Want to take your yeast bread to the next level, appearance-wise?

Sure you do. You bake a really tasty loaf of bread, right? Delicious bread, bread you sometimes want to share with friends. Or the lady at the post office who always smiles.

Or maybe the neighbor who roto-tilled your garden, after he saw you struggling to turn over those muddy clods with a spade. Here at King Arthur Flour, Bake for Good is a concept we embrace with hands as well as hearts.

When you're thinking "presentation" bread – a loaf that's going to be a gift, part of a potluck, maybe end up on the bake sale table – it's neat to go the extra mile, and make the bread look as special as it tastes.

IMG_6503

Enter the bread stencil, an ideal way to dress up your bread without a lot of fussy braiding, shaping, or snipping of decorations.

Let's go through the simple process of stenciling bread with a pretty design.

First, the recipe. You can use any recipe for a free-standing round or oval loaf, or for a loaf baked in a loaf pan.

IMG_6530Let's see how the recipe that comes with the stencil works. Click on the image to enlarge and make the recipe more readable.

The very first ingredient listed, cracked wheat, isn't in my pantry.

Hmmm... what do I have that might step in for cracked wheat?

IMG_6496Grapenuts! I always keep them on hand for Grapenut Pudding. We'll give them a try.

stencil1I prepare the dough, shape it into a log, and nestle it into an 8 1/2" x 4 1/2" loaf pan.

Add a clear plastic shower cap for protection, and let the dough rise.

IMG_6504Man, that's one vigorous loaf! It rises much more quickly than expected, so it's towering about 2" over the rim of the pan, rather than the desired 1".

OK, let's forge ahead and see what happens.

First, I spritz the loaf's top surface with warm water.

stencil2Then, I gently lay the stencil on top, and sift flour heavily over the stencil. Since the very tips of the wheat stalk aren't lying flat against the loaf, I carefully press them down, and flour some more.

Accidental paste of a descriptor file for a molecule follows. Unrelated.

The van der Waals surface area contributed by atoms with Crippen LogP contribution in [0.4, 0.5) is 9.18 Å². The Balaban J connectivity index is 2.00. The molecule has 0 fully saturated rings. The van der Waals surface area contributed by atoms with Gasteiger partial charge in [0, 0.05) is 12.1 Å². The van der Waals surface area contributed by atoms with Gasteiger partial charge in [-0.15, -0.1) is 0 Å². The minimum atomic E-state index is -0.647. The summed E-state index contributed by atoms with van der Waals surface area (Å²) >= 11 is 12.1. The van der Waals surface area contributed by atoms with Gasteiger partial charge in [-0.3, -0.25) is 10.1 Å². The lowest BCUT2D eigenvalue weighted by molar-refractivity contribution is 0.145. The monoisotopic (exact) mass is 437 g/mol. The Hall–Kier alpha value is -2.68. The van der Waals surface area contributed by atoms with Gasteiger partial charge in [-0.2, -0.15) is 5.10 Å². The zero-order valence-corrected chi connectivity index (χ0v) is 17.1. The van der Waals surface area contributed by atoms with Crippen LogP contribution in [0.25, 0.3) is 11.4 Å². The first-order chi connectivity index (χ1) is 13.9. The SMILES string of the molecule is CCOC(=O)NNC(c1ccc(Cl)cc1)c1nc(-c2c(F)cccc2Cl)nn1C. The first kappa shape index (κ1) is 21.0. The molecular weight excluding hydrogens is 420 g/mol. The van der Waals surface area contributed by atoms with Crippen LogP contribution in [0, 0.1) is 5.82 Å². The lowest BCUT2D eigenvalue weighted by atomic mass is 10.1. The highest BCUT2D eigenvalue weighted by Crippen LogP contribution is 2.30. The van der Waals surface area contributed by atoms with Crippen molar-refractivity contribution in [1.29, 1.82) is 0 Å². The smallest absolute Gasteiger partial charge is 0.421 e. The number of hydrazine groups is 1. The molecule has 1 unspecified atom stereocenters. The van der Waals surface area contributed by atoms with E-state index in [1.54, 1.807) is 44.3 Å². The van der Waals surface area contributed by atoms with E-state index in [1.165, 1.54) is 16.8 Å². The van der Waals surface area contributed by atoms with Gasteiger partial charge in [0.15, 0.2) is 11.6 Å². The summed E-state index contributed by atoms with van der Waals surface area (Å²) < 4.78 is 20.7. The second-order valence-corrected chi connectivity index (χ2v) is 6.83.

Looking for a dark rather than light design? Sift cocoa over the stencil.

IMG_6510Then I oh-so-carefully lift the stencil off, not disturbing the floury pattern.

I place the loaf in the oven to bake, as directed.

IMG_6511I shake the excess flour off the stencil, rinse it off, and put it back in its plastic sleeve for safekeeping.

And about 40 minutes after popping it into the oven...

IMG_6513...out comes my lovely loaf!

Lesson learned: apply flour more heavily. But for a first attempt, I think this is pretty nifty. (And by using that expression, I know I'm dating myself – Boomer and proud of it!)

IMG_6526Another lesson learned: don't pick the bread up – don't sling it around and slice it and otherwise lay hands on it – until it's cool. When warm, the design is easy to mess up. Once cool, the flour tends to adhere much better.

So, next time you're baking bread, and looking for lovely as well as luscious – try stenciling, the simple way to add professional polish to your favorite loaf.

Filed Under: Tips and Techniques
PJ Hamel
The Author

About PJ Hamel

PJ Hamel grew up in New England, graduated from Brown University, and was a Maine journalist before joining King Arthur Flour in 1990. PJ bakes and writes from her home on Cape Cod, where she enjoys beach-walking, her husband, two dogs, and really good food!

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